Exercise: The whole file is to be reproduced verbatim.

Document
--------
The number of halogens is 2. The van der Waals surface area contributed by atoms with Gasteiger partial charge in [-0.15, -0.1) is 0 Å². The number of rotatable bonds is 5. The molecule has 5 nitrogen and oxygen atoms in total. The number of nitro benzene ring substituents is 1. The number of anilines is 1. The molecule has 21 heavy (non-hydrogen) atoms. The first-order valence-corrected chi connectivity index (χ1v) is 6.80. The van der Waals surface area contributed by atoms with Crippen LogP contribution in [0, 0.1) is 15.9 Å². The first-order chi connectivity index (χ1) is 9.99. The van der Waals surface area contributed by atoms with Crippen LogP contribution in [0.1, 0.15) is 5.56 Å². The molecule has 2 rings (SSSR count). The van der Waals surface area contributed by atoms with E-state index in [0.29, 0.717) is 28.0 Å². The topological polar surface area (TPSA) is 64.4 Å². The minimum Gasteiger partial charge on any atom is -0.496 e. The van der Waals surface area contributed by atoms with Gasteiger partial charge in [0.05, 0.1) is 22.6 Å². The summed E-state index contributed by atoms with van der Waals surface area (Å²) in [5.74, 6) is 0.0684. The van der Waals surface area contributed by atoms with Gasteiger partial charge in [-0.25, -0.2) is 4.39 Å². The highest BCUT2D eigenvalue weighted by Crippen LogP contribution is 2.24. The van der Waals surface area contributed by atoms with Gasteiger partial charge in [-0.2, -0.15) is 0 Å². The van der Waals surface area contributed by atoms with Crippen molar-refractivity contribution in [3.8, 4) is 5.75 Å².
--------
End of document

The number of halogens is 2. The van der Waals surface area contributed by atoms with Gasteiger partial charge in [-0.15, -0.1) is 0 Å². The number of rotatable bonds is 5. The molecule has 5 nitrogen and oxygen atoms in total. The number of nitro benzene ring substituents is 1. The number of anilines is 1. The molecule has 21 heavy (non-hydrogen) atoms. The first-order valence-corrected chi connectivity index (χ1v) is 6.80. The van der Waals surface area contributed by atoms with Crippen LogP contribution in [0, 0.1) is 15.9 Å². The first-order chi connectivity index (χ1) is 9.99. The van der Waals surface area contributed by atoms with Crippen LogP contribution in [0.1, 0.15) is 5.56 Å². The molecule has 2 rings (SSSR count). The van der Waals surface area contributed by atoms with E-state index in [0.29, 0.717) is 28.0 Å². The topological polar surface area (TPSA) is 64.4 Å². The minimum Gasteiger partial charge on any atom is -0.496 e. The van der Waals surface area contributed by atoms with Gasteiger partial charge in [0.05, 0.1) is 22.6 Å². The summed E-state index contributed by atoms with van der Waals surface area (Å²) in [5.74, 6) is 0.0684. The van der Waals surface area contributed by atoms with Gasteiger partial charge in [-0.25, -0.2) is 4.39 Å². The highest BCUT2D eigenvalue weighted by Crippen LogP contribution is 2.24. The van der Waals surface area contributed by atoms with Gasteiger partial charge in [-0.2, -0.15) is 0 Å². The van der Waals surface area contributed by atoms with Crippen molar-refractivity contribution in [3.8, 4) is 5.75 Å².